On the wall of the room by the bed, quite close to the bed in fact, was a floor to ceiling mirror. I can't imagine why one would put a full length mirror there, but there it was.

I've always had a thing about mirrors. My first boyfriend and I were involved in the theater in school. Most of the dressing rooms had walls that were lined entirely with cracked, streaked, floor to ceiling mirrors. We would be making out on the couch and I could look and see us-his hand under my shirt, his face buried in my neck, my thigh raised against his torso urging him further. There was something arousing about being able to see us from a different point of view, an outside point of view, as if someone was watching us. Utterly safe exhibitionism, if you will.

I didn't intend to be naked so quickly, but this guy was not about foreplay. He was about ripping off clothes and taking me. I put up no resistance. A simple turn of the head and I could see him-lean, tan, arching. I was almost invisible beneath-reduced to a glimpse of elbow-an ankle-a flash of hand. There was nothing sensual about this, nothing less brutal animal desire, which ended quickly.

Luckily, because he was young, he also recovered quickly. As I dozed for a moment against his chest, he threw me onto my back, "Are you tired?" he asked sliding into me. "Are you tired?" he repeated. I could barely breathe I was so surprised, although I don't think either answer would have stopped him.

As Harry Burns remarked in When Harry Met Sally, "Your problem is somewhere between thirty seconds and all night." Afterwards, he took a shower while I pondered how to get him out of my room. I mean, I couldn't quite say, "Yes well that was great now get out." This is why one goes to HIS house. So that afterwards one can remember an early morning meeting. "Love to stay baby doll, but my Life Coach wants to meet at seven." Or you left your copy of I Ching on your bedside table and lord knows you can't go through a single day without that. Worse case scenario you can reveal that you have an emotionally needy cat who will pee in your Ferragamos if you don't get home soon. Sure you don't have Ferragamos and your cat, emotionally disturbed as she may be, would never dream of pissing anywhere but the litterbox, but HE doesn't know that and he never will.

But in my wanton French lust, I have forgotten one of the key rules to being Une Petite Americaine Coquine: Never take them to your place.

And so now I have to think up some excuse to get him out of my room so I can peacefully sleep without this, well gorgeous, but only functional lover. Because pure lust is not what I am after, and what I need, tenderness and sweetness, this youngster can not offer. Time release him back into the Bull Pen.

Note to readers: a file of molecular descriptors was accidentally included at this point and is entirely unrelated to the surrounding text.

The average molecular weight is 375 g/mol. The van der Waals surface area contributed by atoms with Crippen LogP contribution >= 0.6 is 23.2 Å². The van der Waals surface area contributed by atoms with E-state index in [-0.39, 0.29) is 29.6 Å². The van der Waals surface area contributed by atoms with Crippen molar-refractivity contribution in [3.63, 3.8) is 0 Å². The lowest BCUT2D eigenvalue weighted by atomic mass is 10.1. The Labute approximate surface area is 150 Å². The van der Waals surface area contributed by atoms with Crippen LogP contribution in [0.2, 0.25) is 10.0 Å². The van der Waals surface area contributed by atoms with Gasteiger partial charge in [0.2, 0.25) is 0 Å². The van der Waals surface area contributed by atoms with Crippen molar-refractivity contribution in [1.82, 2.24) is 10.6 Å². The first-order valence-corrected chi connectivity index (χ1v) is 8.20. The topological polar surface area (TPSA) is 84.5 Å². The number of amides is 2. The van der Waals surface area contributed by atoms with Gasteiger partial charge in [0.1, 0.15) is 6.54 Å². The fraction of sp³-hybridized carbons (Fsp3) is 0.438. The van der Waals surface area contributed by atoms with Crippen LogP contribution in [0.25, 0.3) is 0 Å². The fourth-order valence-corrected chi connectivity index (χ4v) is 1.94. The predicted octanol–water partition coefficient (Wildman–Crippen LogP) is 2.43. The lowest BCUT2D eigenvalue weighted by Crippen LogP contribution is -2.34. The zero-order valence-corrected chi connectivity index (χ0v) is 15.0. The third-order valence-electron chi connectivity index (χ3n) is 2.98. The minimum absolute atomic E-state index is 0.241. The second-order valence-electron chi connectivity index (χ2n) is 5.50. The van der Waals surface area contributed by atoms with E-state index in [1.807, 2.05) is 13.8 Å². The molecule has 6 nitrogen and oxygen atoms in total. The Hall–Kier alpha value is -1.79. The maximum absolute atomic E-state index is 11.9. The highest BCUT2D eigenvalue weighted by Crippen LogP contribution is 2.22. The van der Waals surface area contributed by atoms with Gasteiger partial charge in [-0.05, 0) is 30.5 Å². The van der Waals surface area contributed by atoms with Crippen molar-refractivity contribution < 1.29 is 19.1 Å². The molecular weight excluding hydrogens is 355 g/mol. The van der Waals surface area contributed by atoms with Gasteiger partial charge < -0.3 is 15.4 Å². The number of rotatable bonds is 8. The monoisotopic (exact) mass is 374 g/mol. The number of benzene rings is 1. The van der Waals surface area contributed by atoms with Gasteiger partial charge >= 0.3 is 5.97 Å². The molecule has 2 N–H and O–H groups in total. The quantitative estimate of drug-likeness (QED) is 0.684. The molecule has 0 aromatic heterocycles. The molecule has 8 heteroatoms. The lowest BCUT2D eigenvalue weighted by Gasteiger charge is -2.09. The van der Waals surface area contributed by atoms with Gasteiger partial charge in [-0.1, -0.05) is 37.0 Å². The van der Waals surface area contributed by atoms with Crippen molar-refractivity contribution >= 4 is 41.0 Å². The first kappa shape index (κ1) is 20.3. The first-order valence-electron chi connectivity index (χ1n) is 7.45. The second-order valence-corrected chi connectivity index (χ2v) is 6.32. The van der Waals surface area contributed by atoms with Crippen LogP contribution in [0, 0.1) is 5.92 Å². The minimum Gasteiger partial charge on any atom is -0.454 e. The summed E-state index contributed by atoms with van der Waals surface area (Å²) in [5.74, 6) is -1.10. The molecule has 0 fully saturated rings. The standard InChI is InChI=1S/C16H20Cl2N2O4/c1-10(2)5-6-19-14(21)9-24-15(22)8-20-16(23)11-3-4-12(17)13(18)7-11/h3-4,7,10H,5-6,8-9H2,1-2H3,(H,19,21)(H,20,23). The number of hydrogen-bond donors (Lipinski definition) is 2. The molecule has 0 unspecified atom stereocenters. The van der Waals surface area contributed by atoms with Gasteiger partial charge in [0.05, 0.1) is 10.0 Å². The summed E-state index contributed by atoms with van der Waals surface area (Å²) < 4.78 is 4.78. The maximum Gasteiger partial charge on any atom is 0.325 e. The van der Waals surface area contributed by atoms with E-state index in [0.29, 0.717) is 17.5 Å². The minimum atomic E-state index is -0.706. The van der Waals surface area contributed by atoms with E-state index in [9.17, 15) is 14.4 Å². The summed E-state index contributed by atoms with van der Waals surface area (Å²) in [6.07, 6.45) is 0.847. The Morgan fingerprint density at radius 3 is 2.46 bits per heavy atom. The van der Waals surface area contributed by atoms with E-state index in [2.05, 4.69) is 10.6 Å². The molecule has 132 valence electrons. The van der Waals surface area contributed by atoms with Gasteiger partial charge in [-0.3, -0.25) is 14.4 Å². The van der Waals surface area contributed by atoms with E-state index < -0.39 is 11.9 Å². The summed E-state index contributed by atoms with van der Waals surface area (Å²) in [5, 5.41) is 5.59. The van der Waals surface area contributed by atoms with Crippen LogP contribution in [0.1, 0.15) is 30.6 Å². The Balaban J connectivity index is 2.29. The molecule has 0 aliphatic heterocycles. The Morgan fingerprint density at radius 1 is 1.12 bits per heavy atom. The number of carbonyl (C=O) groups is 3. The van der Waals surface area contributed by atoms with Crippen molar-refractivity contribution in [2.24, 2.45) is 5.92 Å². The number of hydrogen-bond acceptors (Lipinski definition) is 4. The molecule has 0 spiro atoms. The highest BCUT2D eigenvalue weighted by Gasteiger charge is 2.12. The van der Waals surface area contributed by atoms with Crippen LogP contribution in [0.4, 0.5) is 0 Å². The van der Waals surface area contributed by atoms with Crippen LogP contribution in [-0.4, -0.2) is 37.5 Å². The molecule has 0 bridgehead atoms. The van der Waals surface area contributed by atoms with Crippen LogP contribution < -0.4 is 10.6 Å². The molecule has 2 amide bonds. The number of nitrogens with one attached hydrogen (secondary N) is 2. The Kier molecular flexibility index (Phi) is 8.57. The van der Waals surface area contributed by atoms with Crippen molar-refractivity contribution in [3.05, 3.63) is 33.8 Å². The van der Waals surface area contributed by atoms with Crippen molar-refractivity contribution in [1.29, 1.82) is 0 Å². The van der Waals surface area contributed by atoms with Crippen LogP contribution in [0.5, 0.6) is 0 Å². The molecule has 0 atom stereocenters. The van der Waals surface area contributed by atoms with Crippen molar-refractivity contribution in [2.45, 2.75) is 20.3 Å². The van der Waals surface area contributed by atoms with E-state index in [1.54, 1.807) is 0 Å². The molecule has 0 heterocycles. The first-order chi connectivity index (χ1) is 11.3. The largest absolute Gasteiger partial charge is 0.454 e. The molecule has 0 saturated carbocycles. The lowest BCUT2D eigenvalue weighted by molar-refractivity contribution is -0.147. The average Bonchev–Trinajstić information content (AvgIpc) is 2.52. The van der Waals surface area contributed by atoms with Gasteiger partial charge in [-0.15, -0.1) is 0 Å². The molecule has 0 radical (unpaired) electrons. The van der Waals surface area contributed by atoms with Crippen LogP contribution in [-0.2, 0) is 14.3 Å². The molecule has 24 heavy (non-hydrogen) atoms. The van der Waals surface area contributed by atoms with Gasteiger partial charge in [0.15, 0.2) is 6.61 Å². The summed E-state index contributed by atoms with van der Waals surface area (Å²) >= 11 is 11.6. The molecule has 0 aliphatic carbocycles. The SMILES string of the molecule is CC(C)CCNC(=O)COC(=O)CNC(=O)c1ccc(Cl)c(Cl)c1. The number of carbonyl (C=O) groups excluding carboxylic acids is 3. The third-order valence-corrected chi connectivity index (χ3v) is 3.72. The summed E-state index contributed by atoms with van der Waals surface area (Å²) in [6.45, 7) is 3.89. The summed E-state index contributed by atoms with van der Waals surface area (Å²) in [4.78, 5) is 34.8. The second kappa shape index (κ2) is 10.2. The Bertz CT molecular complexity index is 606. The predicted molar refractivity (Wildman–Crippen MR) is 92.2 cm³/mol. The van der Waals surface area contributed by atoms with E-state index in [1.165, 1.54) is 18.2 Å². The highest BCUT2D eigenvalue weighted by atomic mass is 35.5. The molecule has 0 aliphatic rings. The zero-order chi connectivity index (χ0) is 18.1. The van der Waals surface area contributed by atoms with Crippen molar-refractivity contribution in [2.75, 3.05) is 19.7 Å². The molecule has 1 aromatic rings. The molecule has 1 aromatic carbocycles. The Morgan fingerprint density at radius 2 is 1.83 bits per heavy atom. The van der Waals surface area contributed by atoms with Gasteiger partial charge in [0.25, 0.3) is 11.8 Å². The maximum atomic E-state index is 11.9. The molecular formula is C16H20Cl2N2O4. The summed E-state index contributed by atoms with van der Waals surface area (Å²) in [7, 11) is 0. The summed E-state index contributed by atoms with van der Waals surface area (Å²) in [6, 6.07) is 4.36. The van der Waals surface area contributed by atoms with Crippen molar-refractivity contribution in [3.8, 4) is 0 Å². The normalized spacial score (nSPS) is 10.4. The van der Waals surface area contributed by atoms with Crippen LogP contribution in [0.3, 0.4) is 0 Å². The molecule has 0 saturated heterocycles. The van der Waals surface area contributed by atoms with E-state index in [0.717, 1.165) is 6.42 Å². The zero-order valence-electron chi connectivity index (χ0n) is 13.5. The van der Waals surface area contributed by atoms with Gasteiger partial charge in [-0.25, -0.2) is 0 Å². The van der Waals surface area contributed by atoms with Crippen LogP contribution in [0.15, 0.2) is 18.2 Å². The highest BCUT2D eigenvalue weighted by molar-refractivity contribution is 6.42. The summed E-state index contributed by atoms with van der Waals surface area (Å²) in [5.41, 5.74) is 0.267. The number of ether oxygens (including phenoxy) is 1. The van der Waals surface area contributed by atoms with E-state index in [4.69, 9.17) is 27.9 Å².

But my mind, addled as it is from sex, exhaustion, wine, and butter, can not function properly. I come up with nothing while he showers. He comes back to the bed and puts the television on.

"Are you a Christian or a Jew?" he asks me in French.

I could tell the truth. The French are apparently famously antisemitic. But when I think about his complexion I know where he is going with this. I wonder what is less offensive to a French Muslim, an American Christian or a Jew?

"Christian, and you?"


It seems I have made a hobby, if not a second career, of fucking men that would my father would have killed me rather than suffer the idea that these men had ever touched me.

Another notch on the bedpost for World Peace.

or something like that.

He lies there quietly for a minute. Then he recalls that he left his metrocard at home. I have a flicker of hope. "Oh well," he shrugs, "It's not serious." Then he remembers that he has to get up early for work. He fidgets. The list of things he forgot seems to exponentially multiply. "Why don't you just go home?" I finally said to him exasperated he was still here and damn near infuriated he didn't even have the balls to say he has to leave. "You're not mad?"

Mad. I was practically overjoyed.

"Of course not." He was full of apologies and promises for the next night. The next night he would stay over. He would take me to dinner. He would give me a massage. Whether these were empty promises were of no interest to me. As I said, he had served his purpose, but he wasn't worth the effort of a repeat performance. He's Just Not That Into You meet He Fucking Wishes.

He promises to meet me at six o'clock at the corner. He says it a few times insistent that repeat back the time and place before he leaves. I go to the window and light a cigarette. I watch him walk down the street distant and disinterested. As my friend from college would say, "He's just another cheap piece of ass that you won." Still I wonder if that's all that Paris has left to offer me-bad museum experiences and tolerable sex. Because if that's it, well I can walk five blocks to the Met save a ton on airfare and not bother having to pack a suitcase and get the same damn thing.